Kyle Steinbach directs hysterical horror film at Cinequest now

Kyle Steinbach wrote and directed BAD EXORCISTS

Kyle Steinbach wrote and directed BAD EXORCISTS

1Q: Tell us a little about the origins of BAD EXORCISTS, from concept to financing.

I don’t remember when the idea hit me, but when it did, it certainly had staying power. After my initial resistance, these silly teenage exorcists entrenched themselves in my brain, and I had no choice but to write the script. My producers helped develop the project with me over a year, and we shot the film during the summer of 2013.

Our financing consisted of friends, family, family friends, and people who believed in the us and our project. And not to mention our amazing Kickstarter backers who carried us through post-production. They’re all my superheroes. Seriously. They all wear spandex and capes and stuff. It’s weird.

2Q: Cinequest Film Festival is hosting the World Premiere of BAD EXORCISTS. Explain to us how it feels to bring this film before audiences for the first time, and what do you think their reaction will be to your film?

I’m ecstatic and beyond thrilled for Cinequest. What more could I ask for? Free Chipotle for life? Ok. Yes. That would be nice too.

As for how people will react to the film…

Audiences will hate* it. They will throw tomatoes** at the screen, they will shower us in curses***, and we will depart San Jose as failures****.

* love
** roses
*** gold
**** kings

Honestly, though, I just hope people like it. I think it’s a lot of fun!

3Q: What was your best and/or worst experience while making BAD EXORCISTS?

My worst experience was when production ended. That was very sad. My second worst experience was when, on the last night of production, I ruined several expensive leather chairs due to a leaking pen in my back pocket. I must’ve sat on six different chairs in about 15 minutes. All ruined. It was like I was playing a game of musical chairs by myself. And I lost.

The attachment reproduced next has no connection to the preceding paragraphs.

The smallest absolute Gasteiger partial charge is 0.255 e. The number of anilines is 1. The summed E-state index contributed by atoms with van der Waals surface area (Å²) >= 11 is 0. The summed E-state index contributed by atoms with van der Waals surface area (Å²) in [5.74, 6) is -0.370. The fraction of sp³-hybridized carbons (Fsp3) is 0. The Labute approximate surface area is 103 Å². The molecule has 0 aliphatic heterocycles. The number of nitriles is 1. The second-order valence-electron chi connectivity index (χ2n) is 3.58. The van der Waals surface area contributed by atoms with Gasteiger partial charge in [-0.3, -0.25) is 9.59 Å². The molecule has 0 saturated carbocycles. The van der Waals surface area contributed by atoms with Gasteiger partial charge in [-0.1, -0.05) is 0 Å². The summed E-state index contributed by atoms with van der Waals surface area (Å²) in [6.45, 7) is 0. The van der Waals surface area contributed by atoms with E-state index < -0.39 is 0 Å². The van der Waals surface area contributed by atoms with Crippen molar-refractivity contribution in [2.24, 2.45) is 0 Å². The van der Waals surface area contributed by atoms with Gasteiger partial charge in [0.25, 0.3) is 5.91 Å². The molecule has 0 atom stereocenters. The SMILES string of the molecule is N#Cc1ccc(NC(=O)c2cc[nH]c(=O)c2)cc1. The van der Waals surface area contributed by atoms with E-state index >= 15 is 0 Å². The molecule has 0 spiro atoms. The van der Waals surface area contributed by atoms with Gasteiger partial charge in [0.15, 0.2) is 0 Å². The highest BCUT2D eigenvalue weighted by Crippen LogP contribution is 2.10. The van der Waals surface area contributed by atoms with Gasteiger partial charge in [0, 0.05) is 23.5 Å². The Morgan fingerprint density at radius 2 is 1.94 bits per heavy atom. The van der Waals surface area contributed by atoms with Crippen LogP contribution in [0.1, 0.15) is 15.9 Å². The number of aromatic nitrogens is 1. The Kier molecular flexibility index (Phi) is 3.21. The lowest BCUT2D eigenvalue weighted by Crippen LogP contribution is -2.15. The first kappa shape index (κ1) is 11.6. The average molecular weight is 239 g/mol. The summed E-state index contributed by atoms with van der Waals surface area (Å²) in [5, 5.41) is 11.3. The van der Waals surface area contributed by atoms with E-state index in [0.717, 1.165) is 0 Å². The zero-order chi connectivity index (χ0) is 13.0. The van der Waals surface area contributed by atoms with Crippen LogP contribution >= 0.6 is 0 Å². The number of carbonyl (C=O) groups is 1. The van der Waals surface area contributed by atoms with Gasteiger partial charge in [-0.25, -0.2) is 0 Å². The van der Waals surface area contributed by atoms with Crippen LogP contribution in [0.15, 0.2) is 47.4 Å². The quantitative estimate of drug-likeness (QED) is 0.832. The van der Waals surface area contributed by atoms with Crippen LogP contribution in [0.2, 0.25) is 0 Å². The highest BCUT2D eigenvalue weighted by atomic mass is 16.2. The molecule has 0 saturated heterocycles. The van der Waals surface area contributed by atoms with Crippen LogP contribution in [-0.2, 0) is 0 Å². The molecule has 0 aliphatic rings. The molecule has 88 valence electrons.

My best experience was banding together and staying up all night with these amazingly talented people for four weeks. It was like an exorcist-themed summer camp. I’ve never laughed more.

4Q: Festival audiences often have to make hard decisions about what to see, and the catalog descriptions sometimes run together. In your own words, why should people see your film?

If I was a film critic, this would be my review of Bad Exorcists:
“Bad Exorcists?? More like GREAT Exorcists, because this movie is great!!”

5Q: Time to pre-plan: You just won the Oscar for BAD EXORCISTS. Give us your acceptance speech.

Bad Exorcists will certainly win an Oscar next year, so this is a good question, but, in the spirit of the film, I would like to propose an alternative Q:

Time to pre-plan: You just won the MTV Movie Award for Best Kiss for BAD EXORCISTS. Give us your acceptance speech:

*The crowd roars*

“Wow. Thank you. Thank you, teens. Please. Enough — Ok, yes, thanks again, I am the greatest. I didn’t kiss anyone in the film, so I don’t know why I won this award, but I’d like to thank everyone who believed in the project, and the countless people who pledged time and money to make it possible. It’s because of amazing, selfless people like you this film exists at all. And, of course, thanks, to the MTV Foreign Press Association. And, finally, last but not least, let’s not forget who this award is really about: this one’s for the teens.”

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